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How Your Happy Married Life Positively Affects Your Kids


Happy Married Life
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A happy married life is every parent’s dream.

To be the best parents you have to have a strong understanding with your partner and have a happy marriage. But did you know that as parents, your emotions can be contagious to your kids?

It’s no surprise then that whether or not we are happy in our romantic relationship, it can have a direct impact on the thoughts, feelings, and behavior of our children.

A happy marriage makes for a happy life for your children.

It creates a sense of peace and security to their lives that can have a direct impact on their schooling, mental health, and their love life in the future.

Here are 6 ways your outstanding marriage can positively benefit your kids.


1. Life is More Enjoyable

As parents, we want to give our kids a childhood they can look back on with fondness. We want to give them wonderful experiences, laughter, and happiness.

There is no denying that children function better when parents seek to take care of their marriage.

Children in unhappy or separate households do not fare so well.

For example, a study in child development revealed that girls whose fathers left the home before the age of five were eight times more likely to become pregnant as teenagers than girls from intact families.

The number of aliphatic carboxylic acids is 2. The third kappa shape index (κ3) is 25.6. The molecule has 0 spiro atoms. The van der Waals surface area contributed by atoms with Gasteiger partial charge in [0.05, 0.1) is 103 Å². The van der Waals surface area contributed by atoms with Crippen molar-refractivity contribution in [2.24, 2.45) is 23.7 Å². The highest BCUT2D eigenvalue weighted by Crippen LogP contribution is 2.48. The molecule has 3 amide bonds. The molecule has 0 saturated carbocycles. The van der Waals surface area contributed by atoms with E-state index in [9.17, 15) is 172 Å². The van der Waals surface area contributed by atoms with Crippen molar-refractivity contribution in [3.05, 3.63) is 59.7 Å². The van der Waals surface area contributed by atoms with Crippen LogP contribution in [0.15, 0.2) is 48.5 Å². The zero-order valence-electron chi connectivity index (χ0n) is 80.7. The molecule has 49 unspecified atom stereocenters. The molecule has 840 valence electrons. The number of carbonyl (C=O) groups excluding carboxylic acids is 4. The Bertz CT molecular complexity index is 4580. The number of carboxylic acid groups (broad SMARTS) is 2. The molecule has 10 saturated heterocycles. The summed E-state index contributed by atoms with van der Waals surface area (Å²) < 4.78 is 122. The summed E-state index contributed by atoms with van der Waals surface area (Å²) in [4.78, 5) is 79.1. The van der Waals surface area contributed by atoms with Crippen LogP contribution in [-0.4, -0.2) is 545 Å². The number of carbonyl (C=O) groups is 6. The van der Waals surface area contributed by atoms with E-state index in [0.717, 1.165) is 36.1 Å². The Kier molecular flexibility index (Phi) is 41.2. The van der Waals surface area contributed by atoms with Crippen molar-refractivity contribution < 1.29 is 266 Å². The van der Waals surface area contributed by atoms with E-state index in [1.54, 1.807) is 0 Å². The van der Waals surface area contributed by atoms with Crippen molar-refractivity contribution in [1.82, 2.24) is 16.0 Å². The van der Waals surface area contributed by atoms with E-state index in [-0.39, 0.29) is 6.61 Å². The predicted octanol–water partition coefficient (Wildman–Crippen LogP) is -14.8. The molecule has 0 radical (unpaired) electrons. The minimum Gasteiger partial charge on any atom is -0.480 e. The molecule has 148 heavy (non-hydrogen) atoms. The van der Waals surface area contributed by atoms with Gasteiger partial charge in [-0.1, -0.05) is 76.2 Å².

With two loving parents at their side, your child is more likely to be free of unnecessary struggles in life.


2. Free from Unnecessary Financial Burdens

In a three-decade-long research evaluation, the Li-nacre Quarterly found that “Children living with single mothers are much more likely to live in poverty than children living with both married parents” and that “Children living with single parents are less likely to experience upward financial mobility.”

These statistics can put a child at a disadvantage in life. Not only may they be deprived of the basic necessities of life such as proper food and shelter, but they will also miss out on opportunities to travel, take classes, and pursue college or university.

Instead of living in poverty, your kids will have the income of a two-parent household to support them and open a world of opportunities to them.


3. No Stress at Home

When you have a peaceful, happy married life, this will rub off on your children. They will not feel anxiety about coming home or about interactions with their parents.

This peace frees them from becoming involved in the adult world and helps them to focus on friendships, school, and other activities of childhood.

On the other hand, studies by Billingham and Notebaert found that children of divorce were more likely to suffer from anxiety and depression. They went on to cite that “College students whose parents were divorced were more likely to experience verbal aggression and violence from their partner during conflict resolution.”


4. Set a Good Example of Love

Research proves that parent outlook effects childhood behavior. Therefore, the happier you are in your marriage, the better example you’ll set for your little one about how to deal with romantic encounters in the future.